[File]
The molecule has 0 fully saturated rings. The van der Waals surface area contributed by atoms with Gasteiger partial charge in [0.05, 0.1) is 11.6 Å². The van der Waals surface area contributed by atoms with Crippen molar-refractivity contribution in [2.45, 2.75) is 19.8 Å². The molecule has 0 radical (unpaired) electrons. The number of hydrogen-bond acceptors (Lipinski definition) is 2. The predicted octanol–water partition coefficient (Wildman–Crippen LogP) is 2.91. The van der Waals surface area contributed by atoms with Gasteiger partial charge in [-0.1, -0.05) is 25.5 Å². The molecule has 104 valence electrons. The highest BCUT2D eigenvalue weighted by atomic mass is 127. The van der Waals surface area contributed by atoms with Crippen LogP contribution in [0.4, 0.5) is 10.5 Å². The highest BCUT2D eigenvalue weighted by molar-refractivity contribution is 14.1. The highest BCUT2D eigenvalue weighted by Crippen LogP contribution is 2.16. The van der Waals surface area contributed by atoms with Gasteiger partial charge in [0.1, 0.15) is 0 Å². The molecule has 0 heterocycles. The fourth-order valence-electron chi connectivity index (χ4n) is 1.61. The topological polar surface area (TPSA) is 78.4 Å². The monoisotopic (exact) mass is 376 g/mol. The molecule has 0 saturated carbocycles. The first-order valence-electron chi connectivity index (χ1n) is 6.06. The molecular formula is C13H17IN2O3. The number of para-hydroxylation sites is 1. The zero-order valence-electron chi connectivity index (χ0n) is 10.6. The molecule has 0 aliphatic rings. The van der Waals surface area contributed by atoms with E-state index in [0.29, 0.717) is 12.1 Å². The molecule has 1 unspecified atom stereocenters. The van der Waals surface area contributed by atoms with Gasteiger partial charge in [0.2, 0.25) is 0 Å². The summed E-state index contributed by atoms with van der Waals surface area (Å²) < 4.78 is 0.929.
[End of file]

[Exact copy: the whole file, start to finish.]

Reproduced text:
The molecule has 0 fully saturated rings. The van der Waals surface area contributed by atoms with Gasteiger partial charge in [0.05, 0.1) is 11.6 Å². The van der Waals surface area contributed by atoms with Crippen molar-refractivity contribution in [2.45, 2.75) is 19.8 Å². The molecule has 0 radical (unpaired) electrons. The number of hydrogen-bond acceptors (Lipinski definition) is 2. The predicted octanol–water partition coefficient (Wildman–Crippen LogP) is 2.91. The van der Waals surface area contributed by atoms with Gasteiger partial charge in [-0.1, -0.05) is 25.5 Å². The molecule has 104 valence electrons. The highest BCUT2D eigenvalue weighted by atomic mass is 127. The van der Waals surface area contributed by atoms with Crippen LogP contribution in [0.4, 0.5) is 10.5 Å². The highest BCUT2D eigenvalue weighted by molar-refractivity contribution is 14.1. The highest BCUT2D eigenvalue weighted by Crippen LogP contribution is 2.16. The van der Waals surface area contributed by atoms with Gasteiger partial charge in [0.1, 0.15) is 0 Å². The molecule has 0 heterocycles. The fourth-order valence-electron chi connectivity index (χ4n) is 1.61. The topological polar surface area (TPSA) is 78.4 Å². The monoisotopic (exact) mass is 376 g/mol. The molecule has 0 saturated carbocycles. The first-order valence-electron chi connectivity index (χ1n) is 6.06. The molecular formula is C13H17IN2O3. The number of para-hydroxylation sites is 1. The zero-order valence-electron chi connectivity index (χ0n) is 10.6. The molecule has 0 aliphatic rings. The van der Waals surface area contributed by atoms with E-state index in [0.29, 0.717) is 12.1 Å². The molecule has 1 unspecified atom stereocenters. The van der Waals surface area contributed by atoms with Gasteiger partial charge in [0.2, 0.25) is 0 Å². The summed E-state index contributed by atoms with van der Waals surface area (Å²) < 4.78 is 0.929.